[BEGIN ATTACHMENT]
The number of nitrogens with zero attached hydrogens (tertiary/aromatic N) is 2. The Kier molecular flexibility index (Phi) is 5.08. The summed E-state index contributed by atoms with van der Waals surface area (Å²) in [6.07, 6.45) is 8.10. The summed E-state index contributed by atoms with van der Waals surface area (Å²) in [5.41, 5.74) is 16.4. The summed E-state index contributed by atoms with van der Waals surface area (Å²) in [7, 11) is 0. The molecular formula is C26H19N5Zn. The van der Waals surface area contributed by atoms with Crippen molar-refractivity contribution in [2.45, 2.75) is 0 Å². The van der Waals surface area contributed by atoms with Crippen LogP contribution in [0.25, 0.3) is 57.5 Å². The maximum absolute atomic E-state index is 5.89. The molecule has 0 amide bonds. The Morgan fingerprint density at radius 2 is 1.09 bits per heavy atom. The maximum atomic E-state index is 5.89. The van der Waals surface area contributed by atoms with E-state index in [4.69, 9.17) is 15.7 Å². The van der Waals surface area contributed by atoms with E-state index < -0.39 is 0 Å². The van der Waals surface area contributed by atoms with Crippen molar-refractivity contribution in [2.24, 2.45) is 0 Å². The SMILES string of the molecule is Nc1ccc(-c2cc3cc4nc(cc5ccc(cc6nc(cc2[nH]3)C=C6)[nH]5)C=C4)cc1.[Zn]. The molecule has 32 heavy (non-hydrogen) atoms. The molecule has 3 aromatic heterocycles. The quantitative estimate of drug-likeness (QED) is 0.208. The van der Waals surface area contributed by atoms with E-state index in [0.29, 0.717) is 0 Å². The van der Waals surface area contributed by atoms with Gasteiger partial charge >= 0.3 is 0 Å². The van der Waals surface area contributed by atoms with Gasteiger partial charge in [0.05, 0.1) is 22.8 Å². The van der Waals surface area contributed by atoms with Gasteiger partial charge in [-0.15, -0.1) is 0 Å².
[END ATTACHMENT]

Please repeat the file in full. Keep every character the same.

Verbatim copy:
The number of nitrogens with zero attached hydrogens (tertiary/aromatic N) is 2. The Kier molecular flexibility index (Phi) is 5.08. The summed E-state index contributed by atoms with van der Waals surface area (Å²) in [6.07, 6.45) is 8.10. The summed E-state index contributed by atoms with van der Waals surface area (Å²) in [5.41, 5.74) is 16.4. The summed E-state index contributed by atoms with van der Waals surface area (Å²) in [7, 11) is 0. The molecular formula is C26H19N5Zn. The van der Waals surface area contributed by atoms with Crippen molar-refractivity contribution in [2.45, 2.75) is 0 Å². The van der Waals surface area contributed by atoms with Crippen LogP contribution in [0.25, 0.3) is 57.5 Å². The maximum absolute atomic E-state index is 5.89. The molecule has 0 amide bonds. The Morgan fingerprint density at radius 2 is 1.09 bits per heavy atom. The maximum atomic E-state index is 5.89. The van der Waals surface area contributed by atoms with E-state index in [4.69, 9.17) is 15.7 Å². The van der Waals surface area contributed by atoms with E-state index < -0.39 is 0 Å². The van der Waals surface area contributed by atoms with Crippen molar-refractivity contribution in [2.24, 2.45) is 0 Å². The SMILES string of the molecule is Nc1ccc(-c2cc3cc4nc(cc5ccc(cc6nc(cc2[nH]3)C=C6)[nH]5)C=C4)cc1.[Zn]. The molecule has 32 heavy (non-hydrogen) atoms. The molecule has 3 aromatic heterocycles. The quantitative estimate of drug-likeness (QED) is 0.208. The van der Waals surface area contributed by atoms with E-state index in [0.29, 0.717) is 0 Å². The van der Waals surface area contributed by atoms with Gasteiger partial charge >= 0.3 is 0 Å². The van der Waals surface area contributed by atoms with Gasteiger partial charge in [0.05, 0.1) is 22.8 Å². The van der Waals surface area contributed by atoms with Gasteiger partial charge in [-0.15, -0.1) is 0 Å².